Marilyn was discovered in a munitions factory by photographer David Conover. Who would have thought that the day was the birth of a star? Compared to her co-stars, Marilyn was underpaid. Some of them got up to ten times more than her. 

It took Marilyn 60 days to deliver “It’s me, Sugar” because she had a hard time learning the lines. 

During the filming of Let’s Make Love, Marilyn’s absence added 28 days to the shooting time and $1 million to the budget.


She formed Marilyn Monroe Productions in 1955 with Milton Greene and produced ‘The Prince and the Showgirl.’ Marilyn was a talented producer and even won the script from writers. 


She was Playboy’s first Sweetheart (later Playmate) of the Month, in 1953. Marilyn had been paid $50 to model for the picture in 1949; Hugh Hefner bought it for $500.

She may not have been nominated for an Academy Award, but she was hailed the “Oomph Girl” at Emerson Junior High and Castroville’s Artichoke Queen. Named as the most advertised Girl in the World, her fame was unstoppable.

She won a World Film Favorite — Female category in Henrietta Award in 1954, a Best Actress- Comedy or Musical category from Golden Globe for Some Like It Hot in 1960, and another World Film Favorite — Female category in Henrietta Award in 1962. She was also the second woman to head her production company.


Marilyn’s favorite artist was Goya. She felt as if she knows the man very well since she shared the same dreams as him in her childhood. Her frustrating childhood while growing up in an orphanage led her to develop a fixation on Clark Gable, a co-star in The Misfits. She dreamed of him being her father and even cried for two days when he died.

Marilyn’s hero was Abraham Lincoln.  She used to read everything she could find about him.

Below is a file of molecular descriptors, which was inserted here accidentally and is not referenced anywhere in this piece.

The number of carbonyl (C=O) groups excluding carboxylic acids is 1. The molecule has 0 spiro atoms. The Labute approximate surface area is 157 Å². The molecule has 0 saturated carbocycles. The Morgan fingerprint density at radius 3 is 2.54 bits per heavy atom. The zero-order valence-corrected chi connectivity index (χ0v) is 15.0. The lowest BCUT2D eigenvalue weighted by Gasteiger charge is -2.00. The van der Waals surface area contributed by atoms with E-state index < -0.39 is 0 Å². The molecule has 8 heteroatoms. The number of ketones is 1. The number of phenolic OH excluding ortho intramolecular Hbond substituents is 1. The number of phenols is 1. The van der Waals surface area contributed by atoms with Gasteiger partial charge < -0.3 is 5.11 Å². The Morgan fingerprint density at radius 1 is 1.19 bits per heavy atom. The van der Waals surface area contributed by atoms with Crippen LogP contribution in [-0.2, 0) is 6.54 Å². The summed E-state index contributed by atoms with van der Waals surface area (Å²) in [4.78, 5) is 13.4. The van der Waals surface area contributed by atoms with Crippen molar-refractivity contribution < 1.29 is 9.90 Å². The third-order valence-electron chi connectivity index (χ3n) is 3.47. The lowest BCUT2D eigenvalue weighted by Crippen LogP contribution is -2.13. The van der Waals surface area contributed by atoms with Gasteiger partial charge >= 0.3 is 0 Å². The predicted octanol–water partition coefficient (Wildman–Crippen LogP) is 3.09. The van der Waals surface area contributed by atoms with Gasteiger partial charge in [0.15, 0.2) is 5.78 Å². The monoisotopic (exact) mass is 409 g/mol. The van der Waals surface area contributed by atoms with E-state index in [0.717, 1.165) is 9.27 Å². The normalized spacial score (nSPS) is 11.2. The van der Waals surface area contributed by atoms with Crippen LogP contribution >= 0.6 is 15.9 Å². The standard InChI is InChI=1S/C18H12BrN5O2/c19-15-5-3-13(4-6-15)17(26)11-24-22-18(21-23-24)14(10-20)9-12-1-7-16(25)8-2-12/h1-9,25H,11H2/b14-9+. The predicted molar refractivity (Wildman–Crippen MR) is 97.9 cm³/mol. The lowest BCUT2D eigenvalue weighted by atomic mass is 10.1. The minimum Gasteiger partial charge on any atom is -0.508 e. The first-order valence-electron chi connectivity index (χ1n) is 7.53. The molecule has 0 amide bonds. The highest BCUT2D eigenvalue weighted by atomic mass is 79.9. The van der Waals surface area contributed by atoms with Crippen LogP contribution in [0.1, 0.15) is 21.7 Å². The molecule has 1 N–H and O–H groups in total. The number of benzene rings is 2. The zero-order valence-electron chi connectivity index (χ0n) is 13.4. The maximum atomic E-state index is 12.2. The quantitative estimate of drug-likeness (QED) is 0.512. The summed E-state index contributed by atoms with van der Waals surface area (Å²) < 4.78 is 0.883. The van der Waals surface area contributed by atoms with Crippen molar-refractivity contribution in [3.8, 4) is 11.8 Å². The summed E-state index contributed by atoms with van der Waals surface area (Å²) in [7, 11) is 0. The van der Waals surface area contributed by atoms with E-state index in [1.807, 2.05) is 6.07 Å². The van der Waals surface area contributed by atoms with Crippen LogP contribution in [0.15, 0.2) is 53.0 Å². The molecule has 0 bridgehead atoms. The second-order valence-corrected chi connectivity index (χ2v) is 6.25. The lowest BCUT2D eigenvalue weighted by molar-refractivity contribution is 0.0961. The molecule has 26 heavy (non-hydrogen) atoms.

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According to authorities, Marilyn’s death was a “probable suicide.” Toxicology tests were carried out on her liver only. When the coroner tried to obtain other organs to carry out tests, he was told that they had been destroyed. This created a mystery around her death. Her friends believed that it was not suicide but murder. Among considered suspects were Robert Kennedy, John F. Kennedy, Ralph Greenson, the FBI, and the CIA.

Marilyn had an open-casket funeral in which she was dressed in apple green dress and a platinum wig.

Dozens of bids were made as several burial vaults next to her’s. One bid was placed at £2.8million. Hugh Hefner bought the burial vault next to Marilyn for £50,000. Mariah Carey had an interest in Marilyn’s white baby Piano for $662,500.

It was thought that Marilyn was considering remarrying her ex-husband Joe DiMaggio at the time before her death. After their divorce, Joe went to a therapy and stopped drinking alcohol. One romantic fact about Joe’s affection for the lovely actress was arranging to have roses sent to her crypt thrice a week for twenty years. Awww, that’s really something, Joe!